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Is it worth to obfuscate a java web app source code so that the web host cannot make wrong use of the code or even steal your business? If so, how should this be dealt with? How should we obfuscate?

We are a new start up launching a product in market. How can we protect our product/web application's source code?

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if security is such an important matter, hosting your own server is an option or not ? –  Kemoda Aug 5 '13 at 12:36
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It may (BIG may) make sense to assume the web host is malicious, but a malicious host also poses a number of other problems. If you're serious about not trusting the host, you have to address all those as well, and at that point it gets rather impractical. –  delnan Aug 5 '13 at 12:38
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If you allow access to the binary code to somebody, you cannot be sure it won't be reverse-engineered. It's simple as that. –  Deer Hunter Aug 5 '13 at 13:51
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If you can steal your entire "product" through the web, then your startup will be short lived anyway. The value of the startup is proving a good idea, getting user buy-in, and establishing the people behind it all as experts at a very specific task. Most people who would acquire you could write their own "Application X", but the non-obvious parts, the people, and the idea are what they buy. –  meawoppl Aug 5 '13 at 15:27
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If you distrust the hosting provider that much, perhaps hosting the site yourself would be a better alternative. –  Andy Aug 5 '13 at 18:50

15 Answers 15

up vote 78 down vote accepted

A malicious hosting provider can do a lot more than simply steal your code. They can modify it to introduce backdoors, they can steal your clients' data, and ruin your whole business. Trust must exist between you and the host.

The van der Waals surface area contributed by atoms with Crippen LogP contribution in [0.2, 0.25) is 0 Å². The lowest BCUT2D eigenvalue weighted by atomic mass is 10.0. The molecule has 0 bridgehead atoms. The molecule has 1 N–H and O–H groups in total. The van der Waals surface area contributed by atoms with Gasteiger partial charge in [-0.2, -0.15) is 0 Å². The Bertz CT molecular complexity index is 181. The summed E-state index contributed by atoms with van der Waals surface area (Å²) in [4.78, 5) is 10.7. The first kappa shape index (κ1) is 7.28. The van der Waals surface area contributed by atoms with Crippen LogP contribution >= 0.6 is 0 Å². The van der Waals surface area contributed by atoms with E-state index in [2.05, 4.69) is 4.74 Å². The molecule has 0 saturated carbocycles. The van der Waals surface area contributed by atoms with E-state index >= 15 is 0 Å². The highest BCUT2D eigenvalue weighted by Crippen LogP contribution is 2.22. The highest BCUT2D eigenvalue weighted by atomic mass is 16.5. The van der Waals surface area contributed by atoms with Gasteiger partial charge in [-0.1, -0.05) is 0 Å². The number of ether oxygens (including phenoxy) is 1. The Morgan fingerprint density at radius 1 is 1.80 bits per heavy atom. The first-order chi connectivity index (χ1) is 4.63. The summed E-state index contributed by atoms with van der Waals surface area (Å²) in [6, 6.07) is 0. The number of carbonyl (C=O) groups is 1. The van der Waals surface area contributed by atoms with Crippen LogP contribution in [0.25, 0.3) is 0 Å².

About the source code. If the attacker is trying to gain access to your source code, they will gain access to your source code, obfuscated or not, compiled or interpreted.

There is a value in obfuscating your code, in that you'll probably make it just a liiiiitle bit more difficult to be obtained by the occasional opportunistic attacker. But if your host is out to get you, they'll get you.

The solution? The law. Sign a contract with them and agree on some form of NDA.

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it's an agreement btw @Rubens, not argument –  Lewis Aug 6 '13 at 8:34
    
In general - if it's a bigger problem for your hosting provider that word got out that they stole your stuff, compared to what they could gain you can easily trust them. E.g, Amazon Web Services would be done very quickly if someone proved that they stole some of their source code, so I trust they don't do that. –  freeall Aug 6 '13 at 11:07
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The only thing I would disagree on is "there is a value in obfuscating your code". –  LordScree Aug 7 '13 at 13:03

Well, this calls for three comments:

  • You cannot protect secrets with code obfuscation. Not really. Code obfuscation somehow works against unmotivated attackers, but it is not strong. If there is commercial value in breaking through it, then it will happen.